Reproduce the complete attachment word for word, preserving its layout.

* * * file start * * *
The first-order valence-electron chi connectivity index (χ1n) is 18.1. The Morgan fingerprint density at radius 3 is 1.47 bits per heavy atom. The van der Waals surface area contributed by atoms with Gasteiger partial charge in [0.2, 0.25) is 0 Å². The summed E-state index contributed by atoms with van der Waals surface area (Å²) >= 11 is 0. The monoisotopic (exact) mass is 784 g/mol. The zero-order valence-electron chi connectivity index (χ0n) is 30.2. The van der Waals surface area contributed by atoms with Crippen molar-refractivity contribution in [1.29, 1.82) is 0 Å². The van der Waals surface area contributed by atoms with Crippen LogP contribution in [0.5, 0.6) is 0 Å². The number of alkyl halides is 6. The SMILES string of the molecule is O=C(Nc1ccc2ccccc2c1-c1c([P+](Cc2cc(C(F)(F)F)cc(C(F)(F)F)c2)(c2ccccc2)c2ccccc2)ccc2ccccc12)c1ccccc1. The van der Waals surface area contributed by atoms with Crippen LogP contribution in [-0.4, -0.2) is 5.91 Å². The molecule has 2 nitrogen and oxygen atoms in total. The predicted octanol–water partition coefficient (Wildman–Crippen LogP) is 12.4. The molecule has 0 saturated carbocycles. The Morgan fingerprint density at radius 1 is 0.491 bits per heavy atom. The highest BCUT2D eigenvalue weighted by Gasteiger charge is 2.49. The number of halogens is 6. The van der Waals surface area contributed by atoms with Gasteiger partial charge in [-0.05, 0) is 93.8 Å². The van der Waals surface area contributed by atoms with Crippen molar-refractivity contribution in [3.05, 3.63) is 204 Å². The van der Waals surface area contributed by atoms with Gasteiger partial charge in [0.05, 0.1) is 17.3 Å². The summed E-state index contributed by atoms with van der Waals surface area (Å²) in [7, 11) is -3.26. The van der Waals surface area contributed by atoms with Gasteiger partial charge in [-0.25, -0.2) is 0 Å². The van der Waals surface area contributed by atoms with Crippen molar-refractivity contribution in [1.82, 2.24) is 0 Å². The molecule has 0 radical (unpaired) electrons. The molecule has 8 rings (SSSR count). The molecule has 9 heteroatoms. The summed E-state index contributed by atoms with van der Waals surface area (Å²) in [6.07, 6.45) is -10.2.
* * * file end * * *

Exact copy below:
The first-order valence-electron chi connectivity index (χ1n) is 18.1. The Morgan fingerprint density at radius 3 is 1.47 bits per heavy atom. The van der Waals surface area contributed by atoms with Gasteiger partial charge in [0.2, 0.25) is 0 Å². The summed E-state index contributed by atoms with van der Waals surface area (Å²) >= 11 is 0. The monoisotopic (exact) mass is 784 g/mol. The zero-order valence-electron chi connectivity index (χ0n) is 30.2. The van der Waals surface area contributed by atoms with Crippen molar-refractivity contribution in [1.29, 1.82) is 0 Å². The van der Waals surface area contributed by atoms with Crippen LogP contribution in [0.5, 0.6) is 0 Å². The number of alkyl halides is 6. The SMILES string of the molecule is O=C(Nc1ccc2ccccc2c1-c1c([P+](Cc2cc(C(F)(F)F)cc(C(F)(F)F)c2)(c2ccccc2)c2ccccc2)ccc2ccccc12)c1ccccc1. The van der Waals surface area contributed by atoms with Crippen LogP contribution in [-0.4, -0.2) is 5.91 Å². The molecule has 2 nitrogen and oxygen atoms in total. The predicted octanol–water partition coefficient (Wildman–Crippen LogP) is 12.4. The molecule has 0 saturated carbocycles. The Morgan fingerprint density at radius 1 is 0.491 bits per heavy atom. The highest BCUT2D eigenvalue weighted by Gasteiger charge is 2.49. The number of halogens is 6. The van der Waals surface area contributed by atoms with Gasteiger partial charge in [-0.05, 0) is 93.8 Å². The van der Waals surface area contributed by atoms with Crippen molar-refractivity contribution in [3.05, 3.63) is 204 Å². The van der Waals surface area contributed by atoms with Gasteiger partial charge in [0.05, 0.1) is 17.3 Å². The summed E-state index contributed by atoms with van der Waals surface area (Å²) in [7, 11) is -3.26. The van der Waals surface area contributed by atoms with Gasteiger partial charge in [-0.25, -0.2) is 0 Å². The van der Waals surface area contributed by atoms with Crippen molar-refractivity contribution in [1.82, 2.24) is 0 Å². The molecule has 0 radical (unpaired) electrons. The molecule has 8 rings (SSSR count). The molecule has 9 heteroatoms. The summed E-state index contributed by atoms with van der Waals surface area (Å²) in [6.07, 6.45) is -10.2.